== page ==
A variety of forces are working against businesses in today's market. Baby boomers are retiring in massive numbers, skills gaps are pressuring business to upskill current and potential staffers, and a tight talent market is enticing employees to move to greener pastures. These challenges and beyond are making it difficult for enterprises to maintain a management pipeline — a succession plan that readies companies for whatever challenges come their way.
A management pipeline has employees on-deck, ready to jump into a supervisory role for more reasons than to cover for a vacationing manager. A strong management pipeline grooms employees to step in when needed, and be prepared to assume the role permanently when the time comes. For employers, the pipeline assures coverage; for the specific employee, the pipeline is a path to growth and development. For the rank and file, the pipeline assures they'll have the guidance and support they need if their manager isn't available.
More than just training for coverage, management pipelines support a culture of continuous growth and development. Establishing a career framework for the manager-in-training enhances engagement and retention. For an employee who is retiring, it offers an opportunity to share information and processes at a reasonable pace that assures knowledge transfer is effective.
"Most companies don't have succession plans in place, but it's a mistake to think they happen organically. Without a plan and effort they simply don't occur," Michael McGowan, managing director and practice leader, leadership and talent at BPI group, told HR Dive in an interview. While many companies focus on CEO succession plans, these might be of lesser importance than plans for junior and senior officers, where a lack of guidance could directly impact the bottom line. In addition to potential loss of coverage, he added, "staff aren't given the training they need or a career path. For millennials in particular, this can lead to attrition."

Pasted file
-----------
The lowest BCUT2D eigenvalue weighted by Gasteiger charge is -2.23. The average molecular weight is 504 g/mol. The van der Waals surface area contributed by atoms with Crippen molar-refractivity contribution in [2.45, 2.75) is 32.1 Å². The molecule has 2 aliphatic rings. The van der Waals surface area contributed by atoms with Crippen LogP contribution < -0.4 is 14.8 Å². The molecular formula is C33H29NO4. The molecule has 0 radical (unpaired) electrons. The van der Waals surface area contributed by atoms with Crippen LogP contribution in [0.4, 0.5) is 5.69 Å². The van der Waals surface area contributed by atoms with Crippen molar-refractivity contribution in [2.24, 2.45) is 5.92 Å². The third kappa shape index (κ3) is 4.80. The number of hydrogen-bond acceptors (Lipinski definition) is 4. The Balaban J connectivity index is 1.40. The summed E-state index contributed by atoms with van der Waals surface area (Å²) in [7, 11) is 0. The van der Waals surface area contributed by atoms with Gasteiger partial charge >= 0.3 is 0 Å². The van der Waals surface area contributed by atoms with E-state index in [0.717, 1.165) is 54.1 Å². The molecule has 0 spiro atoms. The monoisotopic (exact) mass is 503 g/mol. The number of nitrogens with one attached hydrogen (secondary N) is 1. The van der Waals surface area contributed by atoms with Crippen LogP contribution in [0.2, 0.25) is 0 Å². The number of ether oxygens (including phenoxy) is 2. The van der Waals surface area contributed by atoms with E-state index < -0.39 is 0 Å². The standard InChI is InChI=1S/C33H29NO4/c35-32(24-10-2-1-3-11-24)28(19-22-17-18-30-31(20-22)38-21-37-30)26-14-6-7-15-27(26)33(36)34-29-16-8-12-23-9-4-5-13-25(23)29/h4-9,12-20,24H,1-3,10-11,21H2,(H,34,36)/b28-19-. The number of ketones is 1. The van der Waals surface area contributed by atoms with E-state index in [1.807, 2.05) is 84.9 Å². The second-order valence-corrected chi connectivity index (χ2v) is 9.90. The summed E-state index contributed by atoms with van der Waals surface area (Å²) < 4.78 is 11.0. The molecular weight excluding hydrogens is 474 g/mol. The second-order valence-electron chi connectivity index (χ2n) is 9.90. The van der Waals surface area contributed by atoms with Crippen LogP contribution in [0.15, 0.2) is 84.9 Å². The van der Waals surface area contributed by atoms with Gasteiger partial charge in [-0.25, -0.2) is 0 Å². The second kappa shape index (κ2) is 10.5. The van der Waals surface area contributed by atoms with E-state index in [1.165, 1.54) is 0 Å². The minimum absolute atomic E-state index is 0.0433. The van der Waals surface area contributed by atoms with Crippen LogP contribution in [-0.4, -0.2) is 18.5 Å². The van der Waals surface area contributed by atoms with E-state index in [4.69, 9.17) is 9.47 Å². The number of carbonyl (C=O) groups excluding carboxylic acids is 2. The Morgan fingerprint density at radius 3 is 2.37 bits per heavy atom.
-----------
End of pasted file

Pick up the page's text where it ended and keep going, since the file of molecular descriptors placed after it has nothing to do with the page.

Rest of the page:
Why businesses put it off
One reason businesses may not be investing in their management pipeline is the fear that newly trained employees will take their skill set elsewhere. But the fact is about one-third of millennials are "always looking" for the next opportunity. For businesses that invest in manager training, the difference may be that they find their next opportunity internally, instead.
For this largest workforce group in today's market, if they don't see an opportunity to grow to the next level, they'll be more apt to job hop. According to research by O.C. Tanner, one of the biggest reasons millennials move on is the feeling of being underutilized, stagnant and bored.
Another stumbling block to creating a management pipeline could be your managers themselves. If they're insecure about their job or performance, they may see succession training as a threat to their livelihood. It's important to reinforce that knowledge sharing benefits everyone and doesn't pose a risk to their continued employment. In fact, for managers who may have outgrown their role but aren't ready to leave yet, cross training may open other opportunities within the organization. Internal transfers can be a strong engagement and retention tool.